"Change the timeline," he repeated.
"Yes. Make history take a different course. Destroy the future — my present."
After a moment's consideration, he nodded in understanding. He supposed that even a few small changes now would render the world unrecognizable two centuries hence. But — the implications were dizzying. He took a deep breath and swallowed hard. To Mrs. Sydney, everything in Miles's future was as decided and immutable as Queen Elizabeth's reign or the Wars of the Roses. To her, he was history, not a living man with undetermined choices and possibilities yet before him.
"But what if you could make the future better?" he asked. "You might go back another twenty years and kill Bonaparte before he came to power."
At that she laughed aloud.
"What is so amusing? It seems a rational way to make a more peaceful and orderly world."
"I'm sorry," she said. "It's just that exactly that argument has been made a million times — only Napoleon is never the example. I shouldn't tell you more than that, but believe me, there's much worse than him to come."
If that was the case, Miles thought it an excellent argument for changing the timeline.
"Besides," she continued, "you have no idea what would happen in France without Napoleon. It might be far better or far worse. You can't know. And if you went back and killed him before he did anything you didn't like, wouldn't that be murder, the same as if you killed any other innocent man? For all you know, any one of your brother officers might be destined to do something horrendous next month or next year."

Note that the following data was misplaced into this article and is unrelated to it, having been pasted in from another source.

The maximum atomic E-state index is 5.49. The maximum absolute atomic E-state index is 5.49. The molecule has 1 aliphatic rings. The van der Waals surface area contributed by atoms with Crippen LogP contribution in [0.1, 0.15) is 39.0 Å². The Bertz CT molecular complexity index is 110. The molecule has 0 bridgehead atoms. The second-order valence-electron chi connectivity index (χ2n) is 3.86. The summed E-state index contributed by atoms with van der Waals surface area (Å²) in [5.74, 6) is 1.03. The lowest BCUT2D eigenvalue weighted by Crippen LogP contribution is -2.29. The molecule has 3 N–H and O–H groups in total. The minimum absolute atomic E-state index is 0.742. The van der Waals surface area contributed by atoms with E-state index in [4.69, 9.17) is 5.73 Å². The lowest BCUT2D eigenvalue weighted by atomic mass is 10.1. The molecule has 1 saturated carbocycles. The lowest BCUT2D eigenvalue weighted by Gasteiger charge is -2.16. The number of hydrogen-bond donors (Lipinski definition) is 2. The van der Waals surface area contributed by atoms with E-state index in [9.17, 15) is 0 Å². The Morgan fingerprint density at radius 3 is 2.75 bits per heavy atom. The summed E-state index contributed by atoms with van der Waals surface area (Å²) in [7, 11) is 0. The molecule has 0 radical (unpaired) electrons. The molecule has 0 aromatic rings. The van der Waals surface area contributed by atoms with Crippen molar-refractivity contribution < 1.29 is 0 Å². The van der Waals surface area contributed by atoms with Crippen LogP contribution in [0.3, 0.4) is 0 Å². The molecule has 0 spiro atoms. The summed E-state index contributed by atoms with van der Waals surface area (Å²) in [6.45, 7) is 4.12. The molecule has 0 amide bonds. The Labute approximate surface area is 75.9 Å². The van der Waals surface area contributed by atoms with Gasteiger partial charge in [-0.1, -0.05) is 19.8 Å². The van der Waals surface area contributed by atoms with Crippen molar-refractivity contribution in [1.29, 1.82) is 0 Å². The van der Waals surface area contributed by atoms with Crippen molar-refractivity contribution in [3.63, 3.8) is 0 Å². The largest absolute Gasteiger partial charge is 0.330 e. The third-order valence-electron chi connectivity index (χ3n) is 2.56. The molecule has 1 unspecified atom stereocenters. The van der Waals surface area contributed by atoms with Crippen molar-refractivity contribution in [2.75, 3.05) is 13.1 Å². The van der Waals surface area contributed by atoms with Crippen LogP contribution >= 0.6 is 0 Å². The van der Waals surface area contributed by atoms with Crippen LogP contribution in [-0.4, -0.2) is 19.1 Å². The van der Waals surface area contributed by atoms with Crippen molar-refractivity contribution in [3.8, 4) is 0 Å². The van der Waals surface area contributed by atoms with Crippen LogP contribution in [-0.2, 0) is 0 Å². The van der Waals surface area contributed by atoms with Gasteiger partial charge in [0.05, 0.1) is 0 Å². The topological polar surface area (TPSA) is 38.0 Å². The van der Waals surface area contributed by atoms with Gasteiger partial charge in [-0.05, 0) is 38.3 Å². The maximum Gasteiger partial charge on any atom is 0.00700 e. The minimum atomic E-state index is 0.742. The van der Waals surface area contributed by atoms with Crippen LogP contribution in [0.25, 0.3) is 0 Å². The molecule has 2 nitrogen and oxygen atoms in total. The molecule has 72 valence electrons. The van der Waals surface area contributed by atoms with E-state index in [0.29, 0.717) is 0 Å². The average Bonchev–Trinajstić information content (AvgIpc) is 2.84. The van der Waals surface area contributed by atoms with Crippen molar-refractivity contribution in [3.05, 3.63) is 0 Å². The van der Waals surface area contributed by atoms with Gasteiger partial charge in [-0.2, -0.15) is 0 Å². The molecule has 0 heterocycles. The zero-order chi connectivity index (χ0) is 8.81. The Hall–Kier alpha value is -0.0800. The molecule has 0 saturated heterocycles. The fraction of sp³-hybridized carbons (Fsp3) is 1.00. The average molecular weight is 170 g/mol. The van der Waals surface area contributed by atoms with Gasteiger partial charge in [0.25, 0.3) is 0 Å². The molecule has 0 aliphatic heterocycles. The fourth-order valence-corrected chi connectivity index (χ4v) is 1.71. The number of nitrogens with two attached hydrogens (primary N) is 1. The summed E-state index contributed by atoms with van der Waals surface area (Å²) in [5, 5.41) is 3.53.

She rattled off her argument almost as a recitation, and Miles suspected she'd had this discussion, or one very like it, any number of times. He supposed such speculations would be meat and drink to time travelers.
"I see your point," he said, although he wasn't sure it still applied when you knew from your history books what a man was destined to become. "Why are you here?" he asked. "I would've thought time travelers would want to see great events and meet great men, not spend weeks with the sick and wounded of an army in winter quarters. Or — is something significant about to happen?"
She rolled her eyes. "If there was, I couldn't tell you, now could I?"
He sighed. "That would spoil the timeline."
Excerpted from Christmas Past by Susanna Fraser, Kate Fall. Copyright © 2013 Susanna Fraser. Excerpted by permission of Entangled Publishing, LLC.